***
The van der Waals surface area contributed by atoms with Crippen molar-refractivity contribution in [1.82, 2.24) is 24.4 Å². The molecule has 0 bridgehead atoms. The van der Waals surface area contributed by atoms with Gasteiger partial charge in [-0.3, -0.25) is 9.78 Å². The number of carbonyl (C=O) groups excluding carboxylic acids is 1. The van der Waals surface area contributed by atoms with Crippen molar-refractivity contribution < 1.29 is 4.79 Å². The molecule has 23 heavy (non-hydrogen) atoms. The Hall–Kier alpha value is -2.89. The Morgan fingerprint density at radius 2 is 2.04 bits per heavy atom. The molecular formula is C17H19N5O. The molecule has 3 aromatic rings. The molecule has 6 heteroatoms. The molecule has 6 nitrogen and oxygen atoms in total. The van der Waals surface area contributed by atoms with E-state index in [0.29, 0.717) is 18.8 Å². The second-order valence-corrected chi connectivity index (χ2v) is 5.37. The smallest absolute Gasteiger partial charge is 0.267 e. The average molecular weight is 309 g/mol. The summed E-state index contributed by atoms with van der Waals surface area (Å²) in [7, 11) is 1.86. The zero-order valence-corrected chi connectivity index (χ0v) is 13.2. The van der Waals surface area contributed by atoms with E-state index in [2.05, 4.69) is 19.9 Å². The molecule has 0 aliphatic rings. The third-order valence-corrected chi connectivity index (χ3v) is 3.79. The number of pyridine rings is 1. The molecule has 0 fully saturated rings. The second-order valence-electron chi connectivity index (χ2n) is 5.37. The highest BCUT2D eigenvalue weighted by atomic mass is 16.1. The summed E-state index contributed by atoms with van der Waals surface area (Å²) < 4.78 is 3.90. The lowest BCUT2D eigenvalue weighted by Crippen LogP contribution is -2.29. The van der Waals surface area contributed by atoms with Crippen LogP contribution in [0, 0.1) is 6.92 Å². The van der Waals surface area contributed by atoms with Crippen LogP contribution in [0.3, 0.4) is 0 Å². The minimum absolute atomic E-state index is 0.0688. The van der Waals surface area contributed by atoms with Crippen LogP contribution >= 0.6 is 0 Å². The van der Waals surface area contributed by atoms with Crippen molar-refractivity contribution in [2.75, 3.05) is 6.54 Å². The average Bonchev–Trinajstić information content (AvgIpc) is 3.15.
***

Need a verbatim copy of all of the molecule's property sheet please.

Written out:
The van der Waals surface area contributed by atoms with Crippen molar-refractivity contribution in [1.82, 2.24) is 24.4 Å². The molecule has 0 bridgehead atoms. The van der Waals surface area contributed by atoms with Gasteiger partial charge in [-0.3, -0.25) is 9.78 Å². The number of carbonyl (C=O) groups excluding carboxylic acids is 1. The van der Waals surface area contributed by atoms with Crippen molar-refractivity contribution < 1.29 is 4.79 Å². The molecule has 23 heavy (non-hydrogen) atoms. The Hall–Kier alpha value is -2.89. The Morgan fingerprint density at radius 2 is 2.04 bits per heavy atom. The molecular formula is C17H19N5O. The molecule has 3 aromatic rings. The molecule has 6 heteroatoms. The molecule has 6 nitrogen and oxygen atoms in total. The van der Waals surface area contributed by atoms with E-state index in [0.29, 0.717) is 18.8 Å². The second-order valence-corrected chi connectivity index (χ2v) is 5.37. The smallest absolute Gasteiger partial charge is 0.267 e. The average molecular weight is 309 g/mol. The summed E-state index contributed by atoms with van der Waals surface area (Å²) in [7, 11) is 1.86. The zero-order valence-corrected chi connectivity index (χ0v) is 13.2. The van der Waals surface area contributed by atoms with E-state index in [2.05, 4.69) is 19.9 Å². The molecule has 0 aliphatic rings. The third-order valence-corrected chi connectivity index (χ3v) is 3.79. The number of pyridine rings is 1. The molecule has 0 fully saturated rings. The second-order valence-electron chi connectivity index (χ2n) is 5.37. The highest BCUT2D eigenvalue weighted by atomic mass is 16.1. The summed E-state index contributed by atoms with van der Waals surface area (Å²) < 4.78 is 3.90. The lowest BCUT2D eigenvalue weighted by Crippen LogP contribution is -2.29. The van der Waals surface area contributed by atoms with Crippen LogP contribution in [0, 0.1) is 6.92 Å². The van der Waals surface area contributed by atoms with Crippen LogP contribution in [0.3, 0.4) is 0 Å². The minimum absolute atomic E-state index is 0.0688. The van der Waals surface area contributed by atoms with Crippen LogP contribution >= 0.6 is 0 Å². The van der Waals surface area contributed by atoms with Crippen molar-refractivity contribution in [2.75, 3.05) is 6.54 Å². The average Bonchev–Trinajstić information content (AvgIpc) is 3.15.